In collaboration with her daughter Rose Wilder Lane—an editor with brilliant talent but dubious journalistic ethics—Wilder softened these vulgarities of pioneer life for her juvenile audience. Although a sense of propriety influenced this whitewashing of history, Fraser’s research also reveals deeply personal motivations. Letters and journal entries demonstrate that Wilder intended her Little House series as a memorial to her parents. Fraser writes:

Throughout the whole series, her emphasis on her parents’ finest qualities built the illusion—the ideal—of the yeoman farmer, able to sustain a family on the homestead, raising something from nothing. (439)

This applause for self-sufficiency critiqued New Deal sentiments, which Wilder strongly opposed. But they also arose from a yearning for loved ones lost, and from an urgency to right the wrongs of the past. On These Happy Golden Years, Fraser comments:

Her final novel was her last opportunity to spend time with parents long gone, her last word on a marriage that began with such joy and promise. Secure in the eternal present tense, the last thing Laura says to the reader is, “It is a beautiful world.” (440)

To achieve the illusion of a beautiful world, Wilder deleted episodes from her life, reconfigured time, and glossed over the flaws of those she adored. While her books describe maple sugaring and her corncob doll in exquisite detail, they mention nothing about her brother who died in infancy. Nor do they disclose her father’s recurrent debts and his failures in farming. The Kansas homestead about which Wilder writes so hauntingly was actually an illegal claim on Osage Indian territory.

Fraser suggests that Wilder couldn’t include the whole truth because it was unbearable to revisit the past. “Painfully casting her mind back to the previous century,” Fraser writes, “she pressed on, kept awake all night by remembering her family’s misfortunes and failed crops, her sister falling ill and going blind. What had been punishing to survive was heartbreaking to relive. ‘It’s H—,’ she wrote to her daughter, taught never to swear” (4).

World to Come

Wilder reinvented her story to tolerate it, and in so doing created a world about which millions have since fantasized. In its careful delineation of truth and myth, Fraser’s biography loosens our grip on dreams of faraway places. It reminds us that sin abounds in every corner of the world, seething in prairie fires and dust storms even while we grasp at nostalgia.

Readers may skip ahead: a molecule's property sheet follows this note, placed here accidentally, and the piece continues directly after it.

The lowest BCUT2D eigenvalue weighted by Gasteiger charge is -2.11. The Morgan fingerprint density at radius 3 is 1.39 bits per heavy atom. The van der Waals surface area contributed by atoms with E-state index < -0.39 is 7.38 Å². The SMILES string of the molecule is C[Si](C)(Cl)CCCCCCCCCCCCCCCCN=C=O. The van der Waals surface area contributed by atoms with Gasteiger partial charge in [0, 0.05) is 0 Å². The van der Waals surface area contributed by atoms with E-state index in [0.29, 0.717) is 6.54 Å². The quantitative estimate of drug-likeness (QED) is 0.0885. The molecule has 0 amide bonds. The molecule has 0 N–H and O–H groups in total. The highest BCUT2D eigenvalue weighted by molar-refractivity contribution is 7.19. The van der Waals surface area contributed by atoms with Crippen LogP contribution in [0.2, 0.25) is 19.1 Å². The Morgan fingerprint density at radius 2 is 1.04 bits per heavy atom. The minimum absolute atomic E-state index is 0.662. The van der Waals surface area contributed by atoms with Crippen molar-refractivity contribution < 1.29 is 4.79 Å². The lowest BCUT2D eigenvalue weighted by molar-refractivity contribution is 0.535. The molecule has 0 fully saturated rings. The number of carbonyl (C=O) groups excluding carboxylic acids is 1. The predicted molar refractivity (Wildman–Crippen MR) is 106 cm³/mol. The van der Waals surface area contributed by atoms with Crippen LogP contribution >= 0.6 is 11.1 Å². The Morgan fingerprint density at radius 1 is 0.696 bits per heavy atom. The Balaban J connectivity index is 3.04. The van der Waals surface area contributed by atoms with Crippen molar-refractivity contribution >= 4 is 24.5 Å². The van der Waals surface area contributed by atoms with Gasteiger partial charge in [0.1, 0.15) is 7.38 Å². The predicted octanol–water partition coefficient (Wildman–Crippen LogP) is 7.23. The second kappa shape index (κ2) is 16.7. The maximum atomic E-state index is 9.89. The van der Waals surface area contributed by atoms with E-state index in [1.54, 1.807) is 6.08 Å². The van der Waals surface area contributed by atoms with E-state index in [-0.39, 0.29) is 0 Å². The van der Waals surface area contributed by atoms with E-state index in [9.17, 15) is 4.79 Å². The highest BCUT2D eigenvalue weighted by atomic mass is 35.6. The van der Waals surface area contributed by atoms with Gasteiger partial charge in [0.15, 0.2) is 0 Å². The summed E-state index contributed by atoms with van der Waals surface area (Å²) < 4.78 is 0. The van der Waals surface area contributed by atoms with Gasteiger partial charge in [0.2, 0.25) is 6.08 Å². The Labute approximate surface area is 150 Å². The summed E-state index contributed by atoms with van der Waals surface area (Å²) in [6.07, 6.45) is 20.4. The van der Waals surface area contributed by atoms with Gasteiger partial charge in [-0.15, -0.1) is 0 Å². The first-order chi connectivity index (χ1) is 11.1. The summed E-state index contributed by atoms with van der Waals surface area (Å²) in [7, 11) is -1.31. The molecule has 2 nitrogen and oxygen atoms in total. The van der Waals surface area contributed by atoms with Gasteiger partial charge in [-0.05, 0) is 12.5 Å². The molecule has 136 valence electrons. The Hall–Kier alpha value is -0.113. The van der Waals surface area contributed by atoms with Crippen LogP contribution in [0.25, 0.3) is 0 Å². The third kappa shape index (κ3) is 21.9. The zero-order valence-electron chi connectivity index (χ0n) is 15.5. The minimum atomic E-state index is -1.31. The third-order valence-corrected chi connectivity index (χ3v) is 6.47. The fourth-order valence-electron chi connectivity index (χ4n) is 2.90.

The survey of Wilder’s life in Prairie Fires offers us gifts that penetrate deeper than her treasured novels. Wilder’s story—the whole story—interweaves suffering and hope. Wilder challenges us to confront brokenness with courage, and to recognize God’s mercies even during calamity. A knowledge of the misery she endured renders her advice to children all the more compelling: “The most valuable thing for life never changes by time or place—it is to be honest and cheerful, to find happiness in what you have, and to have courage in hardships” (467).

Wilder challenges us to confront brokenness with courage, and to recognize God’s mercies even during calamity.

A review of Wilder’s hardships, and her tenacity in the face of them, directs focus to the fount of all courage and hope. Ironically, while her novels prompt us to pine for a past world, her story casts our eyes toward the world to come.

In Prairie Fires, we witness an era as tangled and broken as our own. But we also find poignant reminders of God’s grace. Wilder’s legacy teaches us that when we found our hope on the Rock of Ages, no floods or winds, grasshoppers or blizzards, poverty or scorching prairie fires can knock us from the path, or separate us from his love (Matt. 7:24–27; Rom. 8:38–39).